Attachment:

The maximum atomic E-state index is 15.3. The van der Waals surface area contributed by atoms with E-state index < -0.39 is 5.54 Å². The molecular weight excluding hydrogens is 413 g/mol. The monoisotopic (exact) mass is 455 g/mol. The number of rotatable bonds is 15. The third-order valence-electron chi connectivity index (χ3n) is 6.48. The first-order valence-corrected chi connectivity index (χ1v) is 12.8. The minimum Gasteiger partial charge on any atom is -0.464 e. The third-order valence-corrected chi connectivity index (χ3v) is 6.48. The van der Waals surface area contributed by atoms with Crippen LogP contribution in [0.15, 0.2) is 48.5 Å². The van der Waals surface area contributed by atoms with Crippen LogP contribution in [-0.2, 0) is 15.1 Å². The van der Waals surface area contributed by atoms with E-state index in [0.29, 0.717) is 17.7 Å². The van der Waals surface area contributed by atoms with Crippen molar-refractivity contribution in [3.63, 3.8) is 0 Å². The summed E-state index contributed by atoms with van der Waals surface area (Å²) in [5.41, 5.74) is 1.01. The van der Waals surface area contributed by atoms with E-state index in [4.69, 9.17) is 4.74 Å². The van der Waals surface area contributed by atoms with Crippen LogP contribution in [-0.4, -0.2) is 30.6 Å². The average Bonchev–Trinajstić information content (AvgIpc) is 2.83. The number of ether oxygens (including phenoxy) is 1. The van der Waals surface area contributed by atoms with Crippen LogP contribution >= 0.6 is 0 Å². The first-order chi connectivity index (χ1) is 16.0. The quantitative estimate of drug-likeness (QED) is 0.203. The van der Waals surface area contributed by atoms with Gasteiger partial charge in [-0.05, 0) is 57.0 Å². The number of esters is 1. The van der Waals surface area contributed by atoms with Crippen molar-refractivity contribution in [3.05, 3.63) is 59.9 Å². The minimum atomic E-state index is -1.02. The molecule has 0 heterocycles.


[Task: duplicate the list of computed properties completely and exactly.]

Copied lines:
The maximum atomic E-state index is 15.3. The van der Waals surface area contributed by atoms with E-state index < -0.39 is 5.54 Å². The molecular weight excluding hydrogens is 413 g/mol. The monoisotopic (exact) mass is 455 g/mol. The number of rotatable bonds is 15. The third-order valence-electron chi connectivity index (χ3n) is 6.48. The first-order valence-corrected chi connectivity index (χ1v) is 12.8. The minimum Gasteiger partial charge on any atom is -0.464 e. The third-order valence-corrected chi connectivity index (χ3v) is 6.48. The van der Waals surface area contributed by atoms with Crippen LogP contribution in [0.15, 0.2) is 48.5 Å². The van der Waals surface area contributed by atoms with Crippen LogP contribution in [-0.2, 0) is 15.1 Å². The van der Waals surface area contributed by atoms with E-state index in [0.29, 0.717) is 17.7 Å². The van der Waals surface area contributed by atoms with Crippen molar-refractivity contribution in [3.63, 3.8) is 0 Å². The summed E-state index contributed by atoms with van der Waals surface area (Å²) in [5.41, 5.74) is 1.01. The van der Waals surface area contributed by atoms with E-state index in [4.69, 9.17) is 4.74 Å². The van der Waals surface area contributed by atoms with Crippen LogP contribution in [-0.4, -0.2) is 30.6 Å². The average Bonchev–Trinajstić information content (AvgIpc) is 2.83. The number of ether oxygens (including phenoxy) is 1. The van der Waals surface area contributed by atoms with Crippen LogP contribution >= 0.6 is 0 Å². The first-order chi connectivity index (χ1) is 16.0. The quantitative estimate of drug-likeness (QED) is 0.203. The van der Waals surface area contributed by atoms with Gasteiger partial charge in [-0.05, 0) is 57.0 Å². The number of esters is 1. The van der Waals surface area contributed by atoms with Crippen molar-refractivity contribution in [3.05, 3.63) is 59.9 Å². The minimum atomic E-state index is -1.02. The molecule has 0 heterocycles.